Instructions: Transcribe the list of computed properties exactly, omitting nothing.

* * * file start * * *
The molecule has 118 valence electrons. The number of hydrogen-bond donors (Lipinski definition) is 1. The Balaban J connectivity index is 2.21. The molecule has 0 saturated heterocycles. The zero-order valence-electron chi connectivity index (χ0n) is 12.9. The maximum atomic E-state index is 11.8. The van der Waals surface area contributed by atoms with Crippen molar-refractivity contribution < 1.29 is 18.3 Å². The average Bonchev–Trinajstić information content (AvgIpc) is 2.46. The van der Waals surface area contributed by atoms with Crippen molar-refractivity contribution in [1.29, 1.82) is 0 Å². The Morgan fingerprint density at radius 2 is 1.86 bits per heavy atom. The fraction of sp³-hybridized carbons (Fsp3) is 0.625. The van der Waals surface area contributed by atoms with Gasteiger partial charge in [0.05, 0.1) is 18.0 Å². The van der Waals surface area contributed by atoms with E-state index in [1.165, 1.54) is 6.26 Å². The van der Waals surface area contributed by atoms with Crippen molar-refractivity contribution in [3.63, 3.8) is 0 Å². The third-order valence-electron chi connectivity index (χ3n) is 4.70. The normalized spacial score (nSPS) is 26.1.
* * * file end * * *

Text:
The molecule has 118 valence electrons. The number of hydrogen-bond donors (Lipinski definition) is 1. The Balaban J connectivity index is 2.21. The molecule has 0 saturated heterocycles. The zero-order valence-electron chi connectivity index (χ0n) is 12.9. The maximum atomic E-state index is 11.8. The van der Waals surface area contributed by atoms with Crippen molar-refractivity contribution < 1.29 is 18.3 Å². The average Bonchev–Trinajstić information content (AvgIpc) is 2.46. The van der Waals surface area contributed by atoms with Crippen molar-refractivity contribution in [1.29, 1.82) is 0 Å². The Morgan fingerprint density at radius 2 is 1.86 bits per heavy atom. The fraction of sp³-hybridized carbons (Fsp3) is 0.625. The van der Waals surface area contributed by atoms with Gasteiger partial charge in [0.05, 0.1) is 18.0 Å². The van der Waals surface area contributed by atoms with E-state index in [1.165, 1.54) is 6.26 Å². The van der Waals surface area contributed by atoms with Crippen molar-refractivity contribution in [3.63, 3.8) is 0 Å². The third-order valence-electron chi connectivity index (χ3n) is 4.70. The normalized spacial score (nSPS) is 26.1.